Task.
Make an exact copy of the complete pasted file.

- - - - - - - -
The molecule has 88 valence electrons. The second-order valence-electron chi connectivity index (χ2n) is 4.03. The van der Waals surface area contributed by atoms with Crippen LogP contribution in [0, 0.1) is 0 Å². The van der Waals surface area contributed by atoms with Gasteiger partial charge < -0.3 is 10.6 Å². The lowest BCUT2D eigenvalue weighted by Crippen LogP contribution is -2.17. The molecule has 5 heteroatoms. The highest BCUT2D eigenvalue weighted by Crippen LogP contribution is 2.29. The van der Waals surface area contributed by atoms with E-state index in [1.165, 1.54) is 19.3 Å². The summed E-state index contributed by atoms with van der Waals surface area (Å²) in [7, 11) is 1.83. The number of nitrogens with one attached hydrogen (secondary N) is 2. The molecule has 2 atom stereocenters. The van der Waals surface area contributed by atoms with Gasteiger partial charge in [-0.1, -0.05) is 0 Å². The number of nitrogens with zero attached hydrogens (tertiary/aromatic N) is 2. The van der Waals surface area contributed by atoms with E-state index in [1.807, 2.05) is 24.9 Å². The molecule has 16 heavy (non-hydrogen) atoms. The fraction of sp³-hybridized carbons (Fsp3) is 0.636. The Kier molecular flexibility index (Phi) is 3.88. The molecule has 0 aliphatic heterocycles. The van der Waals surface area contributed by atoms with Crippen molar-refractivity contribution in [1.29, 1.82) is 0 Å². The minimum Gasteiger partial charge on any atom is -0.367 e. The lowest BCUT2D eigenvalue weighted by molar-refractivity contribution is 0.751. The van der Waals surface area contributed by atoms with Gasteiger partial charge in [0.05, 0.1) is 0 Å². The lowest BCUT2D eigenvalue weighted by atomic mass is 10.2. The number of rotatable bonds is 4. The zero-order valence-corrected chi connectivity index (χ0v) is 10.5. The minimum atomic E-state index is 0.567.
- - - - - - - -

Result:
The molecule has 88 valence electrons. The second-order valence-electron chi connectivity index (χ2n) is 4.03. The van der Waals surface area contributed by atoms with Crippen LogP contribution in [0, 0.1) is 0 Å². The van der Waals surface area contributed by atoms with Gasteiger partial charge < -0.3 is 10.6 Å². The lowest BCUT2D eigenvalue weighted by Crippen LogP contribution is -2.17. The molecule has 5 heteroatoms. The highest BCUT2D eigenvalue weighted by Crippen LogP contribution is 2.29. The van der Waals surface area contributed by atoms with E-state index in [1.165, 1.54) is 19.3 Å². The summed E-state index contributed by atoms with van der Waals surface area (Å²) in [7, 11) is 1.83. The number of nitrogens with one attached hydrogen (secondary N) is 2. The molecule has 2 atom stereocenters. The van der Waals surface area contributed by atoms with Gasteiger partial charge in [-0.1, -0.05) is 0 Å². The number of nitrogens with zero attached hydrogens (tertiary/aromatic N) is 2. The van der Waals surface area contributed by atoms with E-state index in [1.807, 2.05) is 24.9 Å². The molecule has 16 heavy (non-hydrogen) atoms. The fraction of sp³-hybridized carbons (Fsp3) is 0.636. The Kier molecular flexibility index (Phi) is 3.88. The molecule has 0 aliphatic heterocycles. The van der Waals surface area contributed by atoms with Crippen molar-refractivity contribution in [1.29, 1.82) is 0 Å². The minimum Gasteiger partial charge on any atom is -0.367 e. The lowest BCUT2D eigenvalue weighted by molar-refractivity contribution is 0.751. The van der Waals surface area contributed by atoms with Gasteiger partial charge in [0.05, 0.1) is 0 Å². The lowest BCUT2D eigenvalue weighted by atomic mass is 10.2. The number of rotatable bonds is 4. The zero-order valence-corrected chi connectivity index (χ0v) is 10.5. The minimum atomic E-state index is 0.567.